Sun, 05/12/2013 - 23:39 | Link to Comment lickspitler
lickspitler's picture

plus you can't stack it, screw it or shoot with it,   rite akak

Mon, 05/13/2013 - 00:23 | Link to Comment SpykerSpeed
SpykerSpeed's picture

I'm actually really happy people like you exist.  Your inability to do the basic research required to see that not every node requires a full transactional history of bitcoin, coupled with your inability to recognize the complete failure of dollars and gold to safeguard the wealth of individuals against government tyranny... is what keeps Bitcoin's value relatively low for the time being so I can buy more of it.  Thanks.

Mon, 05/13/2013 - 00:49 | Link to Comment RideTheWalrus
RideTheWalrus's picture

But Bitcoins haven't proven themselves to safeguard wealth of individuals either. You've had no real tests to prove they can maintain value or maintain security or avoid legislative onslaughts. People assume they'll be fine because until a few months ago no one paid any attention to them.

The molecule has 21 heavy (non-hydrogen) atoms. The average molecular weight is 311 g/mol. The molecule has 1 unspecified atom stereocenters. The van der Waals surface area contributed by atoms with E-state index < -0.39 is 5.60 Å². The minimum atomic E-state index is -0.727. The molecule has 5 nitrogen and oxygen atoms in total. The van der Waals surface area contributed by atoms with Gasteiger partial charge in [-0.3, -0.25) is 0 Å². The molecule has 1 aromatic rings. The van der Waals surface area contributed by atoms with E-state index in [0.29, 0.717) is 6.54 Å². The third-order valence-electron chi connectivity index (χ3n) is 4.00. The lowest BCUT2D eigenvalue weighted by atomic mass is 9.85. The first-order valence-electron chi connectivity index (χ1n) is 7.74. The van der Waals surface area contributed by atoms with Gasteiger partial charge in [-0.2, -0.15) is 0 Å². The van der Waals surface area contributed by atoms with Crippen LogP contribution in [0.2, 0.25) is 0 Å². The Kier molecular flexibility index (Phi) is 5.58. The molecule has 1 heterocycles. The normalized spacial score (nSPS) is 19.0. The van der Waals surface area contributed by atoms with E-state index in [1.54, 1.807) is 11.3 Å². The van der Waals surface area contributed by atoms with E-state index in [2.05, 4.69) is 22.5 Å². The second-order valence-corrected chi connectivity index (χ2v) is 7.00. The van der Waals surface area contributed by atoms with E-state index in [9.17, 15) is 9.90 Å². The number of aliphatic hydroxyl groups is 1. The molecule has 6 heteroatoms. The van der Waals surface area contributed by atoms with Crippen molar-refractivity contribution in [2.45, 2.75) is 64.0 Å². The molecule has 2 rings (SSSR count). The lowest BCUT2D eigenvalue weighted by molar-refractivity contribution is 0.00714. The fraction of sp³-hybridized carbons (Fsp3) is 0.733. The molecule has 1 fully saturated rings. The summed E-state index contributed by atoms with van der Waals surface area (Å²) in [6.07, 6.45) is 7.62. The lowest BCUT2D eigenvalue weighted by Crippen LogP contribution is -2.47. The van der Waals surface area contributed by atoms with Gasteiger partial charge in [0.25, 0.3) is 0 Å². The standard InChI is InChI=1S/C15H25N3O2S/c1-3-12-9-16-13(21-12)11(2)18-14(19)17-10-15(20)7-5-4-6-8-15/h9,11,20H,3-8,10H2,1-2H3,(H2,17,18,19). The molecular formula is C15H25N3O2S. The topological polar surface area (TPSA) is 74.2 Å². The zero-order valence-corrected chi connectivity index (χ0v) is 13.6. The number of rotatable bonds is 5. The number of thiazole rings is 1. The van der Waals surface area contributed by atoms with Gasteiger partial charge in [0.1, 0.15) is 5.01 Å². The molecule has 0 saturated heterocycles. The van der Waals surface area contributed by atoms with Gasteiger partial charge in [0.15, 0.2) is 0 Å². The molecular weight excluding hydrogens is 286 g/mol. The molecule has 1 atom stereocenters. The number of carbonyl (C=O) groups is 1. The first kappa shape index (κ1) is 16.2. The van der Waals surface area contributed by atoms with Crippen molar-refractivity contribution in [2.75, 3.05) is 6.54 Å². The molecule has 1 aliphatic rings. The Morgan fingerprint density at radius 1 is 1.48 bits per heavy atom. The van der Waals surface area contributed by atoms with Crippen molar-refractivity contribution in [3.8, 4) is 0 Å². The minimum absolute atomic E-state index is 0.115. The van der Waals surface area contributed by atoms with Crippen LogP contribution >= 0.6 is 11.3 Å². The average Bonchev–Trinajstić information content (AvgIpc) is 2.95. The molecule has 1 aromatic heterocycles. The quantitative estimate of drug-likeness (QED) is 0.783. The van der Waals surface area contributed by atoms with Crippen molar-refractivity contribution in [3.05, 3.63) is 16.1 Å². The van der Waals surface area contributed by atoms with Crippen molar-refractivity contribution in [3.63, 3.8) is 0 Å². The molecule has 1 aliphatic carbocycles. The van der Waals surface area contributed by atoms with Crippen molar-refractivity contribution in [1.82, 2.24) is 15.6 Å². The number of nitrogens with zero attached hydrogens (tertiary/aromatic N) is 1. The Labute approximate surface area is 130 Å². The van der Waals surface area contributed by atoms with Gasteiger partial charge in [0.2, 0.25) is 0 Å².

The future is quantum computing - already developed and proven at lab level by multiple developers, probably going to be installed heavily in Utah in the next 10 years - and at that point your bitcoin security is DONE, the encryption is null and void. At this stage what safeguards do you have?

When they master the power of the sun and the alchemists can create gold atoms in their labs - then we need to take another look at Gold but you can bet every cent you have they will clock quantam computing many many decades before they master rumpelstiltskining.

 

Mon, 05/13/2013 - 00:56 | Link to Comment SpykerSpeed
SpykerSpeed's picture